The FDA cites the use of actual samples in warning letters to address concerns about the integrity and accuracy of pharmaceutical testing processes. By using actual samples, the FDA can evaluate if the system is properly calibrated, if the equipment is functioning correctly, and if the testing methods are suitable for ensuring the quality and safety of pharmaceutical products. This citation serves as a means to enforce compliance with regulatory standards and to encourage pharmaceutical companies to maintain rigorous quality control measures.
18.0 Is it acceptable to only save the final results from reprocessed laboratory chromatography?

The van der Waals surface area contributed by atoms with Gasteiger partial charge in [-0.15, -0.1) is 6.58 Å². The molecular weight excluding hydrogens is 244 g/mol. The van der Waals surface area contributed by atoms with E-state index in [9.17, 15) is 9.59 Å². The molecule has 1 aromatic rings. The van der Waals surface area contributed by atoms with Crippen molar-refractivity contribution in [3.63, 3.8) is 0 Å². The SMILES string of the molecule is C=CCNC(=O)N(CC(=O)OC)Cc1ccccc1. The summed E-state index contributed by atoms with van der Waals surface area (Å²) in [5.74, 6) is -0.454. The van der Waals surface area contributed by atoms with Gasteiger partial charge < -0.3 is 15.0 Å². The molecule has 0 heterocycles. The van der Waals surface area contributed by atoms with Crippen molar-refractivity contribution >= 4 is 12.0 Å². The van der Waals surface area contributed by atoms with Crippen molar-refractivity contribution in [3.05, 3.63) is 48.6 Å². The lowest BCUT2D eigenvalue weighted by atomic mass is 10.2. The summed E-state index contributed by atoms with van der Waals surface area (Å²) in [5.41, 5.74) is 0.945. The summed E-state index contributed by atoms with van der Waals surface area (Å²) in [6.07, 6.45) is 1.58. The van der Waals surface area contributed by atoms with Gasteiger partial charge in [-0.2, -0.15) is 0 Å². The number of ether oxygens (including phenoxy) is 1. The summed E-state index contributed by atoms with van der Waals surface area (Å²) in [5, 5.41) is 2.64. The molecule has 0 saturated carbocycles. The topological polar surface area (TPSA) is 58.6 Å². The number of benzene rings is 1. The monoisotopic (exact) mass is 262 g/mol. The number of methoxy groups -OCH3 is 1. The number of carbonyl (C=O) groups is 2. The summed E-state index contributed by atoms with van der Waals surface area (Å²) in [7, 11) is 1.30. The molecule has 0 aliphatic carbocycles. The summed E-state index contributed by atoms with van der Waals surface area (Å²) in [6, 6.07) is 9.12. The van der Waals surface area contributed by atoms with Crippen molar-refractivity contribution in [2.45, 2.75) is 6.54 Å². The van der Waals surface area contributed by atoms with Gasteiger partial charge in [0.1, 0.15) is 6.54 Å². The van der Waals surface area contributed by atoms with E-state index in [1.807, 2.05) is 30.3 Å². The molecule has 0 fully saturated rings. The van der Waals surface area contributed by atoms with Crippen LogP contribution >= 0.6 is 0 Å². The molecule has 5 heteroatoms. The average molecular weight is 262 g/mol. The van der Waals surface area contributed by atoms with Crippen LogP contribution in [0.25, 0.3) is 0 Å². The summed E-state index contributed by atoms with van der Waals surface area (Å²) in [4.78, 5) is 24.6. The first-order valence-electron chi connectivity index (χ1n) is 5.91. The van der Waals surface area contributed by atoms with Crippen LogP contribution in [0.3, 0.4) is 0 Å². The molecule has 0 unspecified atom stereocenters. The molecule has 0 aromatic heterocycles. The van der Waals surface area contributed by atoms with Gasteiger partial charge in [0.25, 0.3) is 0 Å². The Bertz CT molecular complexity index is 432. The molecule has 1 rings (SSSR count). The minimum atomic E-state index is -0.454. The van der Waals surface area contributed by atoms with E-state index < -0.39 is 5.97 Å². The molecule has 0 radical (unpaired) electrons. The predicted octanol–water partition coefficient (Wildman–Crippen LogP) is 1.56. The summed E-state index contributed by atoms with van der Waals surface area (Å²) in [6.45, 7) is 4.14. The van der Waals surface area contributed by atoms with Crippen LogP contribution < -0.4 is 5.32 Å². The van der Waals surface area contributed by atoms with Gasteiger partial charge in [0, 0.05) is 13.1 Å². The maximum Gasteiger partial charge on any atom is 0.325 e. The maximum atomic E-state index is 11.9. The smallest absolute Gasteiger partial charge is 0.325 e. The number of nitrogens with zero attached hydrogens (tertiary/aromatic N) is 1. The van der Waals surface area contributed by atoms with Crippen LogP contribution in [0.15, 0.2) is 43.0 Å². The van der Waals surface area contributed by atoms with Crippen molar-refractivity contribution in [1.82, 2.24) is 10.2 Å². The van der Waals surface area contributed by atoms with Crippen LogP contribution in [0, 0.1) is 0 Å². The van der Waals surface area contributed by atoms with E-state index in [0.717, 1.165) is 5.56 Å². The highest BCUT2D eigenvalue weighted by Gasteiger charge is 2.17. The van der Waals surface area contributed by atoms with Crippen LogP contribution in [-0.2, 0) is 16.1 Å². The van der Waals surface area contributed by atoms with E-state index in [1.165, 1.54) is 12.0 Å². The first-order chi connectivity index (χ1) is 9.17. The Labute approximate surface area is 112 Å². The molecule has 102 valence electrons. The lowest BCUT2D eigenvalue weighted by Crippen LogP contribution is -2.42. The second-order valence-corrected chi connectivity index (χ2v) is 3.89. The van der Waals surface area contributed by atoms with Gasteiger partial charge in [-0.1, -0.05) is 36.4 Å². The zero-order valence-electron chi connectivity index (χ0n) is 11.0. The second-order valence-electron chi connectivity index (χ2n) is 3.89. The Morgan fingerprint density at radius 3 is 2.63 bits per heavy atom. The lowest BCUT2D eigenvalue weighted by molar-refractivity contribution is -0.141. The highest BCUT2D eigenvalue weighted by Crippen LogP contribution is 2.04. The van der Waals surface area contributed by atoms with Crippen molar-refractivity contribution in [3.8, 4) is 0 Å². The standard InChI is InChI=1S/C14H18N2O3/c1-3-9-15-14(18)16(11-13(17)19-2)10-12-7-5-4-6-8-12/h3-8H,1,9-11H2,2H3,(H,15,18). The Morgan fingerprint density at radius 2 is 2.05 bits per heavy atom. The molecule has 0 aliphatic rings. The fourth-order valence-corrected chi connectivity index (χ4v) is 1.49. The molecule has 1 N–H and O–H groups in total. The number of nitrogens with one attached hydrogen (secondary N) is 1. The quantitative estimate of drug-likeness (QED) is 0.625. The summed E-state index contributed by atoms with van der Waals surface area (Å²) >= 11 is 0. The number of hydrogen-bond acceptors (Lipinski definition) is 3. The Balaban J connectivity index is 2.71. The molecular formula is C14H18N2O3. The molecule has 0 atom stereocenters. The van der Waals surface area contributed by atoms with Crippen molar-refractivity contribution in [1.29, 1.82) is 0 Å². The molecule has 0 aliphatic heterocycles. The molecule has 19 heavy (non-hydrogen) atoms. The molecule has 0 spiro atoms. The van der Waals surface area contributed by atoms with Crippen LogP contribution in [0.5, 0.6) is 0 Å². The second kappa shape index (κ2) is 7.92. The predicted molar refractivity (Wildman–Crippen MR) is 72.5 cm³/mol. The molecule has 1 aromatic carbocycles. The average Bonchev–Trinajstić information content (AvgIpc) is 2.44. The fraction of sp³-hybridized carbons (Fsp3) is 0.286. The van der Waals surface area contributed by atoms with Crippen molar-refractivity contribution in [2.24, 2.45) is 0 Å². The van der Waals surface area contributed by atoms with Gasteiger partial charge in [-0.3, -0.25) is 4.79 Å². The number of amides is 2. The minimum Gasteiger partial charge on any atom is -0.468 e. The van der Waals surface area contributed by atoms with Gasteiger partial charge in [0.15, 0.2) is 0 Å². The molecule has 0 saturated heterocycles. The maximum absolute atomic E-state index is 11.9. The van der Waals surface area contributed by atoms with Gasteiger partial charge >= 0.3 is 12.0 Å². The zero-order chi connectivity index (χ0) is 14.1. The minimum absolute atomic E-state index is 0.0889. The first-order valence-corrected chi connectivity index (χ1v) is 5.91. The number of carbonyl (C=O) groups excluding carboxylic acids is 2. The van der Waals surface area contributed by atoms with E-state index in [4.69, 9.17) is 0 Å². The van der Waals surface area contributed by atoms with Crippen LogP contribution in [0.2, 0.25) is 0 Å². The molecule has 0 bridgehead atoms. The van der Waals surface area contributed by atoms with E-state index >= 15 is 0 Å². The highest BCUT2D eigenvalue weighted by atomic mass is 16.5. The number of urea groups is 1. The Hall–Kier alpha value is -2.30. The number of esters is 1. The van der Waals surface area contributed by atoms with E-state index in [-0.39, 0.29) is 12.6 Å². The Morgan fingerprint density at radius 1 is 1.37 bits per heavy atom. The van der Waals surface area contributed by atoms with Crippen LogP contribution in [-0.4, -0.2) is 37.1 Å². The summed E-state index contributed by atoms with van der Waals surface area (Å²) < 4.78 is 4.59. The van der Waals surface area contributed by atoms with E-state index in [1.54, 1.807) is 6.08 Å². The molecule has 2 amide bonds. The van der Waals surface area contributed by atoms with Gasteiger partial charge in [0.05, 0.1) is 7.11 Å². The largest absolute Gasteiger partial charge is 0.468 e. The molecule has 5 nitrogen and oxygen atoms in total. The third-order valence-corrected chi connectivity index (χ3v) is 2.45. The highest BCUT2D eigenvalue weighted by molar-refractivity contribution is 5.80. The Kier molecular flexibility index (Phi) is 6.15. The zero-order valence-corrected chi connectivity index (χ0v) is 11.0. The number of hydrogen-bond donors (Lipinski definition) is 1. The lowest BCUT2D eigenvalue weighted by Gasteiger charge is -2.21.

The acceptability of only saving the final results from reprocessed laboratory chromatography depends on the specific requirements and standards of the scientific community or regulatory bodies involved. It is generally recommended to retain all relevant data and documentation, including raw data and intermediate results, to ensure transparency, reproducibility, and traceability of the analytical process. However, if the final results can be accurately and reliably traced back to the original data and if this practice aligns with the established guidelines and regulations, it may be deemed acceptable in certain cases. It is essential to consult the relevant authorities or experts in the field to determine the acceptability of this approach.